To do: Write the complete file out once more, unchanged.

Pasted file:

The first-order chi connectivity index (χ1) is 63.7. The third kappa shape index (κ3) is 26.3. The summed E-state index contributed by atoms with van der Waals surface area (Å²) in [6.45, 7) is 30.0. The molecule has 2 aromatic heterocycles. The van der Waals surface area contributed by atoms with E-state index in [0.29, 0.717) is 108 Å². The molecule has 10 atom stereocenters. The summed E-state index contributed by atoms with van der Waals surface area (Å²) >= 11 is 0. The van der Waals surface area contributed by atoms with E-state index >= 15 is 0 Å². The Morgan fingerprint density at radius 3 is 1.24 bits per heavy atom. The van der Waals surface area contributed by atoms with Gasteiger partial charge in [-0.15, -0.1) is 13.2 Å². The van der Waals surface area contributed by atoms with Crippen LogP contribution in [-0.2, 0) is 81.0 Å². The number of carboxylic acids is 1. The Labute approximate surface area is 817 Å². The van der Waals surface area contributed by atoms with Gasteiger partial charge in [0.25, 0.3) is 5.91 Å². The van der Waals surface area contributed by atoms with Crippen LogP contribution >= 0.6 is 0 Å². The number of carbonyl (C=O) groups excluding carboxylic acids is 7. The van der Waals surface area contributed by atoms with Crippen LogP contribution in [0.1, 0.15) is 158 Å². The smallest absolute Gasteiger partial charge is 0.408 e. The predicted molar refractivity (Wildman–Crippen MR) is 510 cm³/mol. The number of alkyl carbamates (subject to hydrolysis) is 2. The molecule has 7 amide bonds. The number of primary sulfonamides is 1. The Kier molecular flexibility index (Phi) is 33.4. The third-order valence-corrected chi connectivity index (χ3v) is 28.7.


The first-order chi connectivity index (χ1) is 63.7. The third kappa shape index (κ3) is 26.3. The summed E-state index contributed by atoms with van der Waals surface area (Å²) in [6.45, 7) is 30.0. The molecule has 2 aromatic heterocycles. The van der Waals surface area contributed by atoms with E-state index in [0.29, 0.717) is 108 Å². The molecule has 10 atom stereocenters. The summed E-state index contributed by atoms with van der Waals surface area (Å²) >= 11 is 0. The van der Waals surface area contributed by atoms with E-state index >= 15 is 0 Å². The Morgan fingerprint density at radius 3 is 1.24 bits per heavy atom. The van der Waals surface area contributed by atoms with Gasteiger partial charge in [-0.15, -0.1) is 13.2 Å². The van der Waals surface area contributed by atoms with Crippen LogP contribution in [-0.2, 0) is 81.0 Å². The number of carboxylic acids is 1. The Labute approximate surface area is 817 Å². The van der Waals surface area contributed by atoms with Gasteiger partial charge in [0.25, 0.3) is 5.91 Å². The van der Waals surface area contributed by atoms with Crippen LogP contribution >= 0.6 is 0 Å². The number of carbonyl (C=O) groups excluding carboxylic acids is 7. The van der Waals surface area contributed by atoms with Crippen LogP contribution in [0.1, 0.15) is 158 Å². The smallest absolute Gasteiger partial charge is 0.408 e. The predicted molar refractivity (Wildman–Crippen MR) is 510 cm³/mol. The number of alkyl carbamates (subject to hydrolysis) is 2. The molecule has 7 amide bonds. The number of primary sulfonamides is 1. The Kier molecular flexibility index (Phi) is 33.4. The third-order valence-corrected chi connectivity index (χ3v) is 28.7.